Goin' Down To The Crossroads

Goin’ down to the crossroads
“I went down to the crossroads, fell down on my knees

Down to the crossroads, fell down on my knees

Asked the Lord above for mercy,

‘Save me if you please'” Cream/Robert Johnson 1968/1936

Global markets are now “goin’ down to the crossroads” as described in the 1936 blues classic written by Robert Johnson and then made world famous by iconic rock band Cream in 1968.  According to legend, blues man Robert Johnson sold his soul to the devil at midnight at the intersection of U.S. Route 61 and U.S. Route 49, along the Blues Highway near Clarksdale, Mississippi, in a Faustian deal to become a blues legend.

Today, global financial markets look to central bankers to save them once more from gathering recession, high unemployment and the threat of a new bear market.

On My Wall Street Radar

chart courtesy of StockCharts.com

In the chart above, we see how the S&P 500 (NYSEARCA:SPY) is “at the crossroads.”

In a trading range between 1315-1380, the index is moving sideways with declining momentum as RSI and MACD start to flatten and a declining 50 day moving average (blue) edges slowly closer to the 200 day average (red) rising from below.

If global central bankers answer the plea for “save me, if you please,” we could see a break to the upside and resumption of the upwards trend, while silence at midnight or insufficient intervention will likely lead to lower prices ahead.

The Economic View From 35,000 Feet
Last week’s big news was Friday’s Non Farm Payrolls Report which was ugly, ugly, ugly.  New jobs in June came in at 80,000, widely missing expectations and well below the 100,000 needed just to keep unemployment steady.  Overall unemployment was unchanged at 8.2% and U6, which includes part-timers who want full time work and those who have given up looking, ticked slightly higher to 14.9%, a gain of 0.1%.  Long term unemployment remains grim, with 5.4 million of our fellow Americans now unemployed longer than 27 weeks, a number that has has barely budged year to date.  12.7 million of our countrymen remain unemployed, and the three month average new jobs rate is now 78,000, just more than half of 2011′s average as employment gains markedly slow.

Economic data released last week was weak, as well, as ISM Manufacturing dropped to 49.7, entering contraction territory for the first time in three years and ISM services fell to 52.1, missing expectations.

Overseas, the post summit euphoria faded as Spanish and Italian bond yields spiked and German 2 year notes paid 0% interest.  See“Lights Out For Europe Means Bad News For United States.”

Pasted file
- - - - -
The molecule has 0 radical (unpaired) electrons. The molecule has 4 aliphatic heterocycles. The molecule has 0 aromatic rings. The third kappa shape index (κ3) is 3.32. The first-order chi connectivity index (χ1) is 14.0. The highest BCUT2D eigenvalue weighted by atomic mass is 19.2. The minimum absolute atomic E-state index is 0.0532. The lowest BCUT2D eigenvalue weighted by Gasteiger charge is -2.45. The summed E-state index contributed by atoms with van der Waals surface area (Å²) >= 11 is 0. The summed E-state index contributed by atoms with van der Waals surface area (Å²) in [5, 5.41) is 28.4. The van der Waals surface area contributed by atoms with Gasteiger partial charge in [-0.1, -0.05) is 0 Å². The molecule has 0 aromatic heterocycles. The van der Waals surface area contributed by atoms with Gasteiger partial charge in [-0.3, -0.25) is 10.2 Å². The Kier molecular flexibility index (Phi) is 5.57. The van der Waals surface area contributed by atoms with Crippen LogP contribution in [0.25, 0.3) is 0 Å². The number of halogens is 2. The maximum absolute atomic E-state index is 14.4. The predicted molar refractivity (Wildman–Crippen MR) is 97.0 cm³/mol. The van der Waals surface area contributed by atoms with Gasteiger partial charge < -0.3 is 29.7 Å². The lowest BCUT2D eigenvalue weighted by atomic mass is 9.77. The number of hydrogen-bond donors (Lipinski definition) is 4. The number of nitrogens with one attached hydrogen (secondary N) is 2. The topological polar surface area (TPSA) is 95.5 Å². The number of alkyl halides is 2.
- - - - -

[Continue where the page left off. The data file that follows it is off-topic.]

In  Spain, Prime Minister Mariano Rajoy is getting downright desperate as he wants the European Union to come through on the promises made at the recent Euro summit since Spain’s 10 year bond yield spiked back towards 7% last week.  Markets were disappointed at the European Central Bank’s action On Jluy 5th which included interest rate cuts but no bond buying to lower Spanish or Italian bond rates. European leaders will take another shot at containing this long running crisis when finance ministers meet again on July 9th.

Global purchasing managers’ indexes continue to decline with the JP Morgan Global Manufacturing PMI falling from 50.6 in May to 48.9 in June, placing it below the all important 50 level that is the demarcation line between expansion and contraction.  This is the lowest level in three years as the global economy continues to slow.

For the week, the Dow Jones Industrial Average (NYSEARCA:DIA) dropped 0.8%, the S&P 500 (NYSEARCA:SPY) declined 0.6% and the Nasdaq Composite (NYSEARCA:QQQ) climbed 0.1%.  The Russell 2000 gained 1.2%.  Germany, the most powerful economy in Europe, saw its ETF, iShares MSCI Germany Index (NYSEARCA:EWG) drop 2.7% from last Friday’s close.

Global markets largely ignored central bank intervention last week as the Bank of England started another round of quantitative easing, China’s central bank lowered interest rates and the European Central Bank lowered its benchmark interest rate and cut the rate on deposits to 0%.

Upcoming economic data is lighter with consumer credit on Monday, job openings and NFIB small business index on Tuesday, FOMC minutes Wednesday, weekly jobs on Thursday and University of Michigan Consumer Sentiment on Friday.  We’ll also see the start of earnings season with Alcoa on Monday and JP Morgan on Friday as the most closely watched early reports.

Earnings outlooks have been mostly negative with more than 90 S&P companies reporting negative guidance.  When compared to positive outlooks, this quarter’s earnings forecast is shaping up to be the  bleakest in eleven years.

Ford shocked markets last week with its estimate that second quarter losses will be three times larger than first quarter and it was joined by consumer giant Procter and Gamble, Starbucks, Texas Instruments, Adobe, FedEx and Bed, Bath and Beyond all issuing lower guidance.

Bottom line:  Last week saw significant central bank intervention by the People’s Bank of China, the Bank of England and the European Central Bank that world markets completely ignored.  Just two weeks have passed since the Federal Reserve extended “Operation Twist” on June 29th.  Unlike periods following previous episodes of monetary easing, the S&P 500 is 0.5% below its closing level at the conclusion of the Fed meeting.  World markets are now going down to the crossroads praying, “save me if you please.”

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